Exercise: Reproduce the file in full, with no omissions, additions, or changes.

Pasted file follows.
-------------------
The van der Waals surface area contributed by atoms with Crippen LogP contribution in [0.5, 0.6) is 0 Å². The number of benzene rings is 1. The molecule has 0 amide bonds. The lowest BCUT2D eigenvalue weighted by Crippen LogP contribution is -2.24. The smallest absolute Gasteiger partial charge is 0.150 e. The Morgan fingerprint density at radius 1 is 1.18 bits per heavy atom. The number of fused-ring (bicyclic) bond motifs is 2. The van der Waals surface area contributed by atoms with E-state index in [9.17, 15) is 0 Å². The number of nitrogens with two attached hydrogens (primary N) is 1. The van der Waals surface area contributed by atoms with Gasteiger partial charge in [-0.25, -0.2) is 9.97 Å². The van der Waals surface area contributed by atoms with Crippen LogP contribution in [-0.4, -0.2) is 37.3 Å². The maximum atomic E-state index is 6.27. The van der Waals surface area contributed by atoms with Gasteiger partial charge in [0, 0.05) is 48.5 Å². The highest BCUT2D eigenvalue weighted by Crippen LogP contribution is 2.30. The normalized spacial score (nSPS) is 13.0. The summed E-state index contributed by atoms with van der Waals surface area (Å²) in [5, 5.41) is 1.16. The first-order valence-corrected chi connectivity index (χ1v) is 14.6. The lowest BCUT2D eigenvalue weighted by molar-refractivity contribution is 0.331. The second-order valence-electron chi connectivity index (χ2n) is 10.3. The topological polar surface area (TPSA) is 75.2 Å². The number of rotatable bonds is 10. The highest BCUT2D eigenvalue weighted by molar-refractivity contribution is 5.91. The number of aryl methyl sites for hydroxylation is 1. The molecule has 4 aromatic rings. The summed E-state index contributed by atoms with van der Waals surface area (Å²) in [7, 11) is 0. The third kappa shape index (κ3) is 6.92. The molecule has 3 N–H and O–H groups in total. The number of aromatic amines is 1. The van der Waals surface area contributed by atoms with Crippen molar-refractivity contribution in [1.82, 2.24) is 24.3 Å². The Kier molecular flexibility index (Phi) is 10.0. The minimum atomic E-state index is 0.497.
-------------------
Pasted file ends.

The van der Waals surface area contributed by atoms with Crippen LogP contribution in [0.5, 0.6) is 0 Å². The number of benzene rings is 1. The molecule has 0 amide bonds. The lowest BCUT2D eigenvalue weighted by Crippen LogP contribution is -2.24. The smallest absolute Gasteiger partial charge is 0.150 e. The Morgan fingerprint density at radius 1 is 1.18 bits per heavy atom. The number of fused-ring (bicyclic) bond motifs is 2. The van der Waals surface area contributed by atoms with E-state index in [9.17, 15) is 0 Å². The number of nitrogens with two attached hydrogens (primary N) is 1. The van der Waals surface area contributed by atoms with Gasteiger partial charge in [-0.25, -0.2) is 9.97 Å². The van der Waals surface area contributed by atoms with Crippen LogP contribution in [-0.4, -0.2) is 37.3 Å². The maximum atomic E-state index is 6.27. The van der Waals surface area contributed by atoms with Gasteiger partial charge in [0, 0.05) is 48.5 Å². The highest BCUT2D eigenvalue weighted by Crippen LogP contribution is 2.30. The normalized spacial score (nSPS) is 13.0. The summed E-state index contributed by atoms with van der Waals surface area (Å²) in [5, 5.41) is 1.16. The first-order valence-corrected chi connectivity index (χ1v) is 14.6. The lowest BCUT2D eigenvalue weighted by molar-refractivity contribution is 0.331. The second-order valence-electron chi connectivity index (χ2n) is 10.3. The topological polar surface area (TPSA) is 75.2 Å². The number of rotatable bonds is 10. The highest BCUT2D eigenvalue weighted by molar-refractivity contribution is 5.91. The number of aryl methyl sites for hydroxylation is 1. The molecule has 4 aromatic rings. The summed E-state index contributed by atoms with van der Waals surface area (Å²) in [7, 11) is 0. The third kappa shape index (κ3) is 6.92. The molecule has 3 N–H and O–H groups in total. The number of aromatic amines is 1. The van der Waals surface area contributed by atoms with Crippen molar-refractivity contribution in [1.82, 2.24) is 24.3 Å². The Kier molecular flexibility index (Phi) is 10.0. The minimum atomic E-state index is 0.497.